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year or two. There is opportunity then for the man with substantial financial resources to pick up at a sheriff's or forced sale the other man's equipment, including the real estate. It doesn't necessarily follow that the overall unit output would be reduced. The only difference could quite well be just a change in ownership and management. That is what you and I are faced with today. We have to find the answer. The two-price system offers one avenue, but this avenue has certain roadblocks which we must overcome. The one is the diplomatic problem which we have already mentioned. The other is the question of diverting your acres. If you go into a competitive crop, you are going to multiply the problems of other producers.

Mr. PATTERSON. In the natural wheat area I don't believe there would be too many of the diversion crops.

Senator THYE. You answered your own question about maize when you said that if weather conditions had been favorable you surely would have put it on the market.

Mr. PATTERSON. If you had had the domestic parity plan you wouldn't have had that maize.

Senator THYE. I beg your pardon?

Mr. PATTERSON. If you had been under the domestic parity plan you wouldn't have had those acres of maize.

Senator THYE. That is debatable. You would say I probably can sell this many bushels of maize and I will gamble a little. Human nature being what it is, you sometimes have to have a stopper.

The CHAIRMAN. Will you answer one question: In your two-price system you spoke also of the wheat agreement. Of course if you had à two-price system you would do away with the wheat agreement, you would have to.

Mr. PATTERSON. Maybe not.

The CHAIRMAN. You would subsidize wheat both ways, subsidize it for sale abroad and also at home?

Mr. PATTERSON. I am not talking about a wheat agreement or subsidy.

The CHAIRMAN. It costs $50 million a year for the wheat agreement. That is subsidy.

The CHAIRMAN. You would not want that, too?
Mr. PATTERSON. We could do away with that part of it.

The CHAIRMAN. In other words, your plan contemplates payment to the farmer of 100 percent of parity or parity for his share of the domestic consumption and what he produces over that would be sold on a free market and you do away with the wheat agreement.

Mr. PATTERSON. That is right.
The CHAIRMAN. Thank you.

Senator THYE. I would like to put in the record-I asked for it just before I started the little colloquy with my friend, Mr. Patterson-information as to the increase in production of sorghums, and that of course takes in the crop that you referred to here in Kansas. In 1955 there has been a 94,113,000 increase over 1954 and 1953. That is in bushels. You see what the diversion was and you can predict what the anticipated diversion will be in the future. So therefore be a little sympathetic with us fellows who have to make a legislative determination on this diversion question.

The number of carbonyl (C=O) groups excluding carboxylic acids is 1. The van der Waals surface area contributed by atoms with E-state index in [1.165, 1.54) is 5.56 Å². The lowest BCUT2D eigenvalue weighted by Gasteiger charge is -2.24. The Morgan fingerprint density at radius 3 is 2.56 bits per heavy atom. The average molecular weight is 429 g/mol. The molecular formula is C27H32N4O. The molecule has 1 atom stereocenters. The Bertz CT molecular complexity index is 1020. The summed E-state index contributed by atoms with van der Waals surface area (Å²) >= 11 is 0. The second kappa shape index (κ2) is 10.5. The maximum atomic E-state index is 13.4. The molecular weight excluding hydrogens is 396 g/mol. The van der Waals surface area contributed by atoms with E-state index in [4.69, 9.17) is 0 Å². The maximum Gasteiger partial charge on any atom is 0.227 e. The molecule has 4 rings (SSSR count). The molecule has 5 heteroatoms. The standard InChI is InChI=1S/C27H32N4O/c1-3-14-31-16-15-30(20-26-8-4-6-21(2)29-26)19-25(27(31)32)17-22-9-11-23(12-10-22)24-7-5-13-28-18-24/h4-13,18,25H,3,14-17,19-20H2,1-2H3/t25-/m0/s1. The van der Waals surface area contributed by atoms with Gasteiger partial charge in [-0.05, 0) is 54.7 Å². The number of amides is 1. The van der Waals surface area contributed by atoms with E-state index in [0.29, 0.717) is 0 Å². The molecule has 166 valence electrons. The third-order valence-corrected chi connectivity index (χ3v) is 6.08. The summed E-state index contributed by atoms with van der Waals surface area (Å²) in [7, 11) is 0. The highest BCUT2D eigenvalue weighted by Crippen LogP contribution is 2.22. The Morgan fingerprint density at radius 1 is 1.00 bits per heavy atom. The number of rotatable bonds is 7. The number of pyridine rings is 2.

The CHAIRMAN. Senator Schoeppel.

Senator SCHOEPPEL. Mr. Patterson, and Mr. Chairman, I want to get into this record before this group here, by reason of the fact that you have mentioned disposing of that which is beyond the domestic consumption limit in the world market, just this, that all the facts point to one thing that is very important. This Government of yours and mine, this country of ours, is not the only country that is in trouble on surpluses. I have before me a reliable statement which says Canadian farmers are hard hit as their wheat surplus mounts and exports shrink. This year's crop climbed to 498 million bushels, 189 million bushels more than 1954.

In Canada farmers must sell to their Government. They aren't paid until the grain can be delivered. With storage choked throughout the Canadian provinces, they can't sell their wheat. About 550 million bushels of Canada's 832 million bushels of wheat is still on the farms. Wheat amounts to 30 percent of the farm income in Canada so trouble in this segment of the economy has a broad effect, both on the Dominion and on United States firms doing business north of the border. This is significant. Canada is readying now a plan that will permit farmers to borrow on their wheat, which will help tide them through until the grain can be delivered.

Now, the reports are that Canada is in for another big crop; all signs point that way.

Mr. Patterson, if we continue to produce with the surplus that we have, what do you think the foreign or the export price of wheat will be! Many farmers think it will be $1.25 or $1.35. Do you not think that is a terribly optimistic figure if this situation continues for several years, or as is indicated, for two and a half or three years!

Mr. PATTERSON. I am unable to conceive where the bottom would fall out because their economy is at stake. Argentina and Australia are in the same group that have an oversupply of wheat. This problem mounts with those things in mind. I feel that the United States can get their equal share of exports if we will get to the place where we are exporting some wheat that is good. This 16 percent allowable we have in there has to be be changed.

Because Canada now, they tell me, their No. 1 export wheat equals their No. 3 when it gets over there due to this 16 percent allowable that the exporter put in it.